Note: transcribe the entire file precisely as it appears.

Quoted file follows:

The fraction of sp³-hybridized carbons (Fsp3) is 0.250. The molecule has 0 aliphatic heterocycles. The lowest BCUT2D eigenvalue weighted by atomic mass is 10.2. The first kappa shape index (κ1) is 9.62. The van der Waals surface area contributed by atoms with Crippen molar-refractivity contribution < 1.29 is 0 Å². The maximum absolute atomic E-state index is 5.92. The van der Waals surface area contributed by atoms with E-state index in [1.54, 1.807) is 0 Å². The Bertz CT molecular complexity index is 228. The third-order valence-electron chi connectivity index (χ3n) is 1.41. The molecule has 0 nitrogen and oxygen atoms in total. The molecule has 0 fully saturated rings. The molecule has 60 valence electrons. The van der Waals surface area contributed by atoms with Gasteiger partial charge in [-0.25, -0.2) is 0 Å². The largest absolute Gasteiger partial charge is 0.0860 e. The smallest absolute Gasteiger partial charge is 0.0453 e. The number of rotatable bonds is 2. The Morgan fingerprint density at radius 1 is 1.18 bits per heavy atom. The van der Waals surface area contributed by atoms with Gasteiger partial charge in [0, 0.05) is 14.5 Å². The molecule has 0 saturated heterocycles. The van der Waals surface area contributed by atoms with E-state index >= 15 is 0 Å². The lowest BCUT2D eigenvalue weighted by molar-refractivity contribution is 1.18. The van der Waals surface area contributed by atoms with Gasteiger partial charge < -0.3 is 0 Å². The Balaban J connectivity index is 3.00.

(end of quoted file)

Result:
The fraction of sp³-hybridized carbons (Fsp3) is 0.250. The molecule has 0 aliphatic heterocycles. The lowest BCUT2D eigenvalue weighted by atomic mass is 10.2. The first kappa shape index (κ1) is 9.62. The van der Waals surface area contributed by atoms with Crippen molar-refractivity contribution < 1.29 is 0 Å². The maximum absolute atomic E-state index is 5.92. The van der Waals surface area contributed by atoms with E-state index in [1.54, 1.807) is 0 Å². The Bertz CT molecular complexity index is 228. The third-order valence-electron chi connectivity index (χ3n) is 1.41. The molecule has 0 nitrogen and oxygen atoms in total. The molecule has 0 fully saturated rings. The molecule has 60 valence electrons. The van der Waals surface area contributed by atoms with Gasteiger partial charge in [-0.25, -0.2) is 0 Å². The largest absolute Gasteiger partial charge is 0.0860 e. The smallest absolute Gasteiger partial charge is 0.0453 e. The number of rotatable bonds is 2. The Morgan fingerprint density at radius 1 is 1.18 bits per heavy atom. The van der Waals surface area contributed by atoms with Gasteiger partial charge in [0, 0.05) is 14.5 Å². The molecule has 0 saturated heterocycles. The van der Waals surface area contributed by atoms with E-state index >= 15 is 0 Å². The lowest BCUT2D eigenvalue weighted by molar-refractivity contribution is 1.18. The van der Waals surface area contributed by atoms with Gasteiger partial charge < -0.3 is 0 Å². The Balaban J connectivity index is 3.00.